At a recent technology forum, Singapore Minister for Trade and Industry, Chan Chun
Sing emphasised on the role of small and medium enterprises (SMEs) in innovation.
According to Chan, we now live in an era where the effects of technological disruption are
ubiquitous, touching all aspects of our lives – from the way we work, live and interact with
“Technological disruption can be scary and yet exciting. As a country, Singapore must be
prepared to take advantage of these shifts,” he said. He also said that fortunately, Singapore is at a position of strength today, given its strategic positioning within ASEAN, longstanding
investments in research and development (R&D), its skilled workforce and pro-business
environment put Singapore in a strong position to continually attract talent, ideas, capital, and create good jobs.
According to the Minister, in the next phase of its development, Singapore must position
itself as “a global Asia node of technology, innovation and enterprise” in order to maintain a
vibrant and competitive economy. On how Singapore can be a global Asia node of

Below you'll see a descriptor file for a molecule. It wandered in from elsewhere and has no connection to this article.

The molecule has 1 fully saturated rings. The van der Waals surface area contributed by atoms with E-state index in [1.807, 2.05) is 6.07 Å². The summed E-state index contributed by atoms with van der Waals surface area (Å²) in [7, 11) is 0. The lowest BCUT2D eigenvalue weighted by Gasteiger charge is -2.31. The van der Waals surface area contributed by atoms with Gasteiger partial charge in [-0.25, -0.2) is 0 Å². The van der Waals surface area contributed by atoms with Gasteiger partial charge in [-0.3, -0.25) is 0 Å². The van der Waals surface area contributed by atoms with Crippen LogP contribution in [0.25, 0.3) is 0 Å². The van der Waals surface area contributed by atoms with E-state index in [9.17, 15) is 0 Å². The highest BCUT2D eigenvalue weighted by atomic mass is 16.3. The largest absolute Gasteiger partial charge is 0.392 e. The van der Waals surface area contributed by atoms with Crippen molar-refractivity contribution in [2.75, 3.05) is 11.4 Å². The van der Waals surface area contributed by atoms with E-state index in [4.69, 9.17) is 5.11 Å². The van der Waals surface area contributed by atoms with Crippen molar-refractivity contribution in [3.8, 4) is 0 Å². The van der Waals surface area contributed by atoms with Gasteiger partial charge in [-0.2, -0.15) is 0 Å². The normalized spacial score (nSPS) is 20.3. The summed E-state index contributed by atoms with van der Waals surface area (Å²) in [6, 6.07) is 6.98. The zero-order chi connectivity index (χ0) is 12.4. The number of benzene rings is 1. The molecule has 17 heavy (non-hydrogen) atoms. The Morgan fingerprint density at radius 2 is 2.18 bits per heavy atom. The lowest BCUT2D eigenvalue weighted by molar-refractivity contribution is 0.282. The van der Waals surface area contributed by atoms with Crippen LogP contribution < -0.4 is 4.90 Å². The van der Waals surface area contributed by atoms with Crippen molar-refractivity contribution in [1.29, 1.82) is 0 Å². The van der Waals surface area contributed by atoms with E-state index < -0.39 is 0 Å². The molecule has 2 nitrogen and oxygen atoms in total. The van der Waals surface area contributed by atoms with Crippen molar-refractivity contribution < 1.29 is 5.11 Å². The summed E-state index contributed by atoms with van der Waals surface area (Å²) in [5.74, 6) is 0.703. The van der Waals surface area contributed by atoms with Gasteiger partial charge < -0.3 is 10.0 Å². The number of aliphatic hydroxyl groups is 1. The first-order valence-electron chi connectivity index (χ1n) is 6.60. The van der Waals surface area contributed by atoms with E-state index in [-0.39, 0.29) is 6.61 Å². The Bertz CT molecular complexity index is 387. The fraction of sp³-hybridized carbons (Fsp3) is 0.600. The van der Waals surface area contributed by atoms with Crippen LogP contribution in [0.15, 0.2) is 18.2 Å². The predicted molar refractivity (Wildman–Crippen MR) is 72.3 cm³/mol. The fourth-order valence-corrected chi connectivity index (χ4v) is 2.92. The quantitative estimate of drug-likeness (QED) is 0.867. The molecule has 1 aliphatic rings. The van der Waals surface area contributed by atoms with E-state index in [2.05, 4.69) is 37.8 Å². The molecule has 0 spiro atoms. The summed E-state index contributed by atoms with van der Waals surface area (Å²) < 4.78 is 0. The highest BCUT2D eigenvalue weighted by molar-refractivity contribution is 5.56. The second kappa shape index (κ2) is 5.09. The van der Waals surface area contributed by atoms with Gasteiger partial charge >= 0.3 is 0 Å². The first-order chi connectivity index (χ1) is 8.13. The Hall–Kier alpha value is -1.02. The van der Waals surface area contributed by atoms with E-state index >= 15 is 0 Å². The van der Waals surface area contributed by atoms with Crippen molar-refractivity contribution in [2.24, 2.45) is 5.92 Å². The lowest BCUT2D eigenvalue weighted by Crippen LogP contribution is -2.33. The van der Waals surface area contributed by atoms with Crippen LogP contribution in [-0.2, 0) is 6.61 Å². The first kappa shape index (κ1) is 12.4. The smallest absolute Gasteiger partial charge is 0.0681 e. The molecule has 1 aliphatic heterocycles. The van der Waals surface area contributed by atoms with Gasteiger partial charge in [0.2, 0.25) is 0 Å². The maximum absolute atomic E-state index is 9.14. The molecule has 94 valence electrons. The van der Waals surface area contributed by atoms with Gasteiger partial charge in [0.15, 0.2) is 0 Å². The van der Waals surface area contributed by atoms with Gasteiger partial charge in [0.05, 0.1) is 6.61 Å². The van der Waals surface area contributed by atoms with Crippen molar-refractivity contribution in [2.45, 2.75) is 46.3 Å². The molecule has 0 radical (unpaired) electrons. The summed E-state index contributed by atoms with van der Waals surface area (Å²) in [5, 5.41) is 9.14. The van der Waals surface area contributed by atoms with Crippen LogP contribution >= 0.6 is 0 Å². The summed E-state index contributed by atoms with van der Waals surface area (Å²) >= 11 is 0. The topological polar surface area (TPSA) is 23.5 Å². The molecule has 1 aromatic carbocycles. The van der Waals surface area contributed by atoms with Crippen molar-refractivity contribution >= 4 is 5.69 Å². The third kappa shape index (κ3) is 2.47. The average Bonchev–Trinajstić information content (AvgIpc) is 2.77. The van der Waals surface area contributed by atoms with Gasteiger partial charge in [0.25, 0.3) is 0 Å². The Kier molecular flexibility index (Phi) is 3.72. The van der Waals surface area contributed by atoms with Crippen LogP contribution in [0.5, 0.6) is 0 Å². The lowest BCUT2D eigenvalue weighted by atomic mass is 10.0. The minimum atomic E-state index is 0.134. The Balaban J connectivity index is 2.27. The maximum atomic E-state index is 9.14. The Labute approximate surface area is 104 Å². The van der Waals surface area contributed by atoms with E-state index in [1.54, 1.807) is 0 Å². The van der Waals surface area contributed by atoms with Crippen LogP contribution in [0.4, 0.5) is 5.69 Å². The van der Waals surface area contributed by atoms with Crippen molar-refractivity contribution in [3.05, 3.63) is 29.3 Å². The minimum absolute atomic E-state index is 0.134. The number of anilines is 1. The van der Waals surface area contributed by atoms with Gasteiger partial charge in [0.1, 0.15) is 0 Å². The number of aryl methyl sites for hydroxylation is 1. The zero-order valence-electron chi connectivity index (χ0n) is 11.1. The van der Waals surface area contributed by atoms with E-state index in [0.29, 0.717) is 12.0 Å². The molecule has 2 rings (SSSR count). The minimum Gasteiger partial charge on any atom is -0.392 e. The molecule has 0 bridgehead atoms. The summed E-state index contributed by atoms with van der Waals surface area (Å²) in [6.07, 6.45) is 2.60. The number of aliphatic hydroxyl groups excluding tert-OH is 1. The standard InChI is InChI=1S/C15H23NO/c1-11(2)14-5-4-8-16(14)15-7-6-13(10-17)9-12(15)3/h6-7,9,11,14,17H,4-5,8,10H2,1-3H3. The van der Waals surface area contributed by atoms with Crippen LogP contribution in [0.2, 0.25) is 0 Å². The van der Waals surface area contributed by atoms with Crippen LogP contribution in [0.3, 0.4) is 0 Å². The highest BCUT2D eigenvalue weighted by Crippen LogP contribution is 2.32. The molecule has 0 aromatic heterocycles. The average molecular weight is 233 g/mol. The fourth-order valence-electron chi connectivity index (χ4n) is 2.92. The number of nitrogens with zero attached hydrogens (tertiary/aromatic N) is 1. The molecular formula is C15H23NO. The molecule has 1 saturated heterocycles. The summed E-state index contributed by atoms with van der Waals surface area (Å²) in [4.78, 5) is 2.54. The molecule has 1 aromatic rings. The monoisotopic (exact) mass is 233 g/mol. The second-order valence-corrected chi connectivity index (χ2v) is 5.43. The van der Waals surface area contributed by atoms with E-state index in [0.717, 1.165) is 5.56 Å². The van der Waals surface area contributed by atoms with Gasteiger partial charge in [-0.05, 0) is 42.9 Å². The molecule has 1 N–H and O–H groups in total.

technology, innovation and enterprise, Minister Chan highlighted the importance of
innovation as business models, markets and mindsets.
SMEs have an important role to play in Singapore’s ambitions to be a Global Asia Node of
technology, innovation and enterprise. Chan explained that many of the city-state’s SMEs are
stepping up their investments in innovation and technology. According to the 2016 National
R & D Survey of Singapore, Business Expenditure on R&D (BERD) by SMEs grew by a Compound Annual Growth Rate (CAGR) of 4% over the period 2006 to 2016.
As part of Government’s efforts to sustain the growth and competitiveness of enterprises, the Industry Transformation Maps (ITMs) which address 23 sectors representing 80% of the
country’s GDP are being rolled out. “Innovation and internationalisation are key components
of the ITMs,” Minister Chan highlighted.
The Government is working on various initiatives that will help SMEs innovate, build
capabilities and internationalise. “Most importantly, for SMEs to sustain their competitive
edge over the longer term, they must also build up in-house R&D capabilities and be able to attract R&D talent,” the Minister said.
“In order for Singapore to remain a vibrant economy with opportunities for our businesses
and good jobs for our people, we all have an important role to play. The government, the
research institutions, our SMEs, our local enterprises, our workers must work closely with
one another so that we can continue to stay ahead of the competition,” Chan concluded.